Synaptotagmin Home Page
What are synaptotagmins? The synaptotagmins are a family of proteins with an N-terminal transmembrane domain and two cytoplasmic C2 domains (see family members). Many C2 domains mediate calcium-dependent binding to negatively charged membranes. Synaptotagmin-1 is localized to synaptic vesicles and is the trigger for their calcium-induced exocytosis. The two C2 domains of synaptotagmin-1 insert into the membrane upon calcium binding.
How do we think synaptotagmin-1 induces membrane fusion? When bound to calcium the two C2 domains insert into the membrane (see model). Shallow insertions into the membrane cause the induction of positive membrane curvature seen as tubulation (see epsin1 pages). We proposed that synaptotagmin promotes synaptic vesicle insertion by the local buckling of the plasma membrane under the synaptic vesicle which is tethered to the plasma membrane by the SNARE complex. The synaptotagmin-1 induced buckling of the plasma membrane brings the two membranes destined to fuse into close proximity and further induces curvature stress in the buckle end cap. Both effects will strongly increase the probability of membrane fusion.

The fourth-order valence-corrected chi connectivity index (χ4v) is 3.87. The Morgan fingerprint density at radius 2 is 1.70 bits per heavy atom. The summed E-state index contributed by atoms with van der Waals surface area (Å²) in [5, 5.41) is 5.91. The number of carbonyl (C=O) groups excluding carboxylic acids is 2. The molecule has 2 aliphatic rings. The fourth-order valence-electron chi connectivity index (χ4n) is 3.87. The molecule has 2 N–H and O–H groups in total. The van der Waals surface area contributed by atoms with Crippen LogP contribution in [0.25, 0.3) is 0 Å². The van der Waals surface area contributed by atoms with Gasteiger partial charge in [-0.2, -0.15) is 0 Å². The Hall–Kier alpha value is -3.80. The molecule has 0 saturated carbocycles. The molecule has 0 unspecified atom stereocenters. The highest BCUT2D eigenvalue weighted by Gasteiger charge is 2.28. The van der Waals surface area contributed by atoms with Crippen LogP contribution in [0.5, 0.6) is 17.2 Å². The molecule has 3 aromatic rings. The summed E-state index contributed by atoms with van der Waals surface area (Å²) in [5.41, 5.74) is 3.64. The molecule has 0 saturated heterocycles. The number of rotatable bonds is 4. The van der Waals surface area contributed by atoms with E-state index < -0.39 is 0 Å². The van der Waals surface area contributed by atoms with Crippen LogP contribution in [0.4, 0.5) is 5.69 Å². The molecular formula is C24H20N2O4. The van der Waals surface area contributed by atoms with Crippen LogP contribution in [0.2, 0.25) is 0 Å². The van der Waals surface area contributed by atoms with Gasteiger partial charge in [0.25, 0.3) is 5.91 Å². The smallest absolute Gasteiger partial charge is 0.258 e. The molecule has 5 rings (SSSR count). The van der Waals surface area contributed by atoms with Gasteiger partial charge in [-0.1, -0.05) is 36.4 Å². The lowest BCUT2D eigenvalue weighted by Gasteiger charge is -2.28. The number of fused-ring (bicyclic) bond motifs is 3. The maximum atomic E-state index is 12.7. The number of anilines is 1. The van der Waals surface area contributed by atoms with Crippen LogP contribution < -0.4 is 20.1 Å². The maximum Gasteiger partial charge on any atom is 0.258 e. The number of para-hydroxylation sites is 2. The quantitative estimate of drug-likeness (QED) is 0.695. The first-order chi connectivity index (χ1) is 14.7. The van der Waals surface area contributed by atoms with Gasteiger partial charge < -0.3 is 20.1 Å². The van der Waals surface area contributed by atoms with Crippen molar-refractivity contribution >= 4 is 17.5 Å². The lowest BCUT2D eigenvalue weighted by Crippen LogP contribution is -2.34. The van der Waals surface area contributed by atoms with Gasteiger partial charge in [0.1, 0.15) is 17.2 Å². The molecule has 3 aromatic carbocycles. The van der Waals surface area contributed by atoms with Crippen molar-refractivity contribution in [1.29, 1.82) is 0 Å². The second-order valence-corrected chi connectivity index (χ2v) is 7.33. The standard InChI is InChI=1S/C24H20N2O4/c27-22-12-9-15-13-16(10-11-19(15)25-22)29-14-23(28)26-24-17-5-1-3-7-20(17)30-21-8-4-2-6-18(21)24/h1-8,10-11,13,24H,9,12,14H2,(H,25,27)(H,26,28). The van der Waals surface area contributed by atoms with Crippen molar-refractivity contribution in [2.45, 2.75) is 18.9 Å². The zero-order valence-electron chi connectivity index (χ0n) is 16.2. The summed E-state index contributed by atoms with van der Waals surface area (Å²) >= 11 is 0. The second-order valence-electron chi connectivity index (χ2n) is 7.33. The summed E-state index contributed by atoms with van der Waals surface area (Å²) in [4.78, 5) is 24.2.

Calculation: A 17nm dimple will reduce the energy for hemifusion stalk formation from 40kBT to 20kBT
How do synaptotagmins and SNARE proteins work together? SNARE proteins contain motifs that fold into a stable 4 helix bundle pulling the vesicle into close proximity with the plasma membrane (as seen in the pictures below).
1. Vesicle meets cognate membrane
Further questions and outlook:
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